Because mainstream science has viewed the paranormal largely with contempt (born of fear), it has not seen fit to study it. Given that it has not seen fit to study it, science in the mainstream has learned next to nothing about it. Can one logically dismiss a topic that one has refused to study and thus knows nothing about? This double-think appears to escape many “rational” scientists, in particular those who subscribe to some sort of materialistic theology.
What Ingo Swann refers to as “real or assumed scientific knowledge” could be loosely referred to as a paradigm. The paradigm’s general principles and tenets, that is, things that are deduced or postulated as being possible, and those that are deemed not to be possible—usually given the status of “laws”—are imprinted into the psyche of virtually all scientists, because these tenets are used to define what constitutes science and “valid” areas of scientific research. The paradigm constitutes a map of sorts: a cartography that the scientist uses as a reference point to decide what areas of inquiry are the most important, the most urgent, and the most “scientific.” The scientist checks where he is, in relation to where the paradigm tells him he should be.
If scientists stray too far into the world of parapsychology or the occult, they become “pseudo-scientists” by default; not because of their methods or their results—these things are immaterial—but because they are no longer operating within the parameters of what is defined as being politically correct and socially acceptable science. Thus, they must be quacks or crackpots, worthy only of ridicule.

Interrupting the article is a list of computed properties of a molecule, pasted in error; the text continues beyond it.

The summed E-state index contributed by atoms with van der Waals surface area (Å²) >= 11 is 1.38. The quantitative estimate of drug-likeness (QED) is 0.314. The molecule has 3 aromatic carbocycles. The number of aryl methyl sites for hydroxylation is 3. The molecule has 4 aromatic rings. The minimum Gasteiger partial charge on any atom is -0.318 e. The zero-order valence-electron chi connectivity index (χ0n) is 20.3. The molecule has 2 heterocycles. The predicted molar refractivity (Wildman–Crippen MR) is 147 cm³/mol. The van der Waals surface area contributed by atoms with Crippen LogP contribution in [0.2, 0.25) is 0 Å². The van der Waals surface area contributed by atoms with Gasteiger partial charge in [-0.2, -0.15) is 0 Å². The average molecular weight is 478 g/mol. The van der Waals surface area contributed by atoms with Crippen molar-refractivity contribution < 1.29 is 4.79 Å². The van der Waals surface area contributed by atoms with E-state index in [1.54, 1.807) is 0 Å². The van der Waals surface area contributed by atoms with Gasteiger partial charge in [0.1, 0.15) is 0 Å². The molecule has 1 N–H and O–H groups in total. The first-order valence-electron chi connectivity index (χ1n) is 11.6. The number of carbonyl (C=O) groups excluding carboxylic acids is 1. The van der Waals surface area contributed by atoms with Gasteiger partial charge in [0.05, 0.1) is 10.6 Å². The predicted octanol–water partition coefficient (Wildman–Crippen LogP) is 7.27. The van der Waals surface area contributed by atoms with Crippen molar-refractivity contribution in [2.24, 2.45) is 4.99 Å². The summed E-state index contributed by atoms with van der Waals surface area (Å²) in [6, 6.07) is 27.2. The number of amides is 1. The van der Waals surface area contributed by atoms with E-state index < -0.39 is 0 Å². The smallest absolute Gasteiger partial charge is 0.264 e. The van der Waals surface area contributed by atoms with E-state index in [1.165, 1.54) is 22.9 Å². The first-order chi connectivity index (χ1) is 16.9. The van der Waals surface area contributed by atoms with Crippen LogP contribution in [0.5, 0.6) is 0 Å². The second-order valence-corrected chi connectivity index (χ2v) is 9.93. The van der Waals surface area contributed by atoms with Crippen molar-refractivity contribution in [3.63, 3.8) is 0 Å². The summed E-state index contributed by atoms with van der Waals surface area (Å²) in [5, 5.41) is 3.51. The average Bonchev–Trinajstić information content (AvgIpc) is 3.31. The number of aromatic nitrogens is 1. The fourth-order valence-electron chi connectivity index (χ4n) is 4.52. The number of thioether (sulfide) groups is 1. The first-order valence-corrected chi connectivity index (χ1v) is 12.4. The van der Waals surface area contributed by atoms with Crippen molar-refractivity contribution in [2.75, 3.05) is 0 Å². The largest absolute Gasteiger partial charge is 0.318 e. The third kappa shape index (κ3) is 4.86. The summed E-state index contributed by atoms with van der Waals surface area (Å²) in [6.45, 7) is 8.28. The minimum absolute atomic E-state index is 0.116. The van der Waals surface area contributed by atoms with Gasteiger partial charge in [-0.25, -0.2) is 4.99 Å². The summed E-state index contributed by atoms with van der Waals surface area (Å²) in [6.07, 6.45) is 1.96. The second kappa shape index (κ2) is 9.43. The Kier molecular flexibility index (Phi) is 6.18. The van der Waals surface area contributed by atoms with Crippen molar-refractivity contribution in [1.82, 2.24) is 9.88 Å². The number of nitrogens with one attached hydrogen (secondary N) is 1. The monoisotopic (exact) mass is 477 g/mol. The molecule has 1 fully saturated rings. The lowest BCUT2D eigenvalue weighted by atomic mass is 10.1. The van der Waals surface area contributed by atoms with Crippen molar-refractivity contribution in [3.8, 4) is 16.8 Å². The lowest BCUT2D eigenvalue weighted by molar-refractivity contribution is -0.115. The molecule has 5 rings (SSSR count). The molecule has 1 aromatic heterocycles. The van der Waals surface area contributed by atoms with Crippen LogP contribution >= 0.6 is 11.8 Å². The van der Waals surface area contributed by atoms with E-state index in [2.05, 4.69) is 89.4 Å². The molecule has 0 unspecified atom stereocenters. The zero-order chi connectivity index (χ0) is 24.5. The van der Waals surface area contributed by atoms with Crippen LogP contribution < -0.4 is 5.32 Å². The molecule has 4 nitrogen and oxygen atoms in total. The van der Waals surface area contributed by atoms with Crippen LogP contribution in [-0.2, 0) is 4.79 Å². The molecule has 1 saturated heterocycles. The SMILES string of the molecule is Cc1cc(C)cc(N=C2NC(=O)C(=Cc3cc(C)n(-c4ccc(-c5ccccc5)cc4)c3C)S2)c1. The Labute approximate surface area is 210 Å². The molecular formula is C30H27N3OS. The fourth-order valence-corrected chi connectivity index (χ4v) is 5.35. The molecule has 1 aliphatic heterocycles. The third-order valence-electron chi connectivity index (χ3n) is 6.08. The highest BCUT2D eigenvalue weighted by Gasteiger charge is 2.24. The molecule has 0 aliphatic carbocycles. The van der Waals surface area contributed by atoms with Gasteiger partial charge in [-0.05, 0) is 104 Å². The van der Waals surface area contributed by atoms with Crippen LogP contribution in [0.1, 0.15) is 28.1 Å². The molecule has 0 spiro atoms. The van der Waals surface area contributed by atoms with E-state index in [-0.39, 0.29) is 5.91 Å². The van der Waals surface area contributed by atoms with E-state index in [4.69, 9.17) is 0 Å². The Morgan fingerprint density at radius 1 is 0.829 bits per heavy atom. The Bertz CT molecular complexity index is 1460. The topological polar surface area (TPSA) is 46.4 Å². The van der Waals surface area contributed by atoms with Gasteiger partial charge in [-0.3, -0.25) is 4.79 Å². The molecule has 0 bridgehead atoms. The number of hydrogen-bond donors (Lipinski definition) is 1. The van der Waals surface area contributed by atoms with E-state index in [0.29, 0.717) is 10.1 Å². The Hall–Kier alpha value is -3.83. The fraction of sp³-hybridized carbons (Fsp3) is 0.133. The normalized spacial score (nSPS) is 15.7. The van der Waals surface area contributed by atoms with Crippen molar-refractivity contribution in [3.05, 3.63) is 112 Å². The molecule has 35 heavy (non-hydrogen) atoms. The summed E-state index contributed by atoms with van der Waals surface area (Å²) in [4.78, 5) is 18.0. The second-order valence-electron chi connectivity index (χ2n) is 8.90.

Given the staunch philosophical materialism that has for many years been the map-maker and boundary-marker of “science proper,” we can see that the continued maligning of parapsychology and occult phenomena is a hangover from the turf deal Descartes struck with the Roman Catholic church, which arbitrarily split mind and matter: science would deal with matter, while the church would deal with (in the words of David Yurth) “spirit stuff.” This has led to a conceptual impasse and stalemate in which most vanguard scientists are currently mired, emotionally and doctrinally blinded to important yet verboten truths that have re-emerged in the form of cold hard data from fields including parapsychology, mediumship research and quantum physics.
The wholesale dismissal of uncomfortable observable facts as “pseudo-science” is, as Yurth points out, “cult-speak for ‘stuff we can see but cannot explain.’” It’s time to leave the cults of scientism and reductionist materialism behind.
Copyright © Brendan D. Murphy. All Rights Reserved.
Brendan D. Murphy Co-founder of Global Freedom Movement and host of GFM Media. He is also a certified DNA activator, author, researcher, activist, and musician. His acclaimed non-fiction epic THE GRAND ILLUSION: A SYNTHESIS OF SCIENCE & SPIRITUALITY is available here. Come and get your mind blown at www.brendandmurphy.net.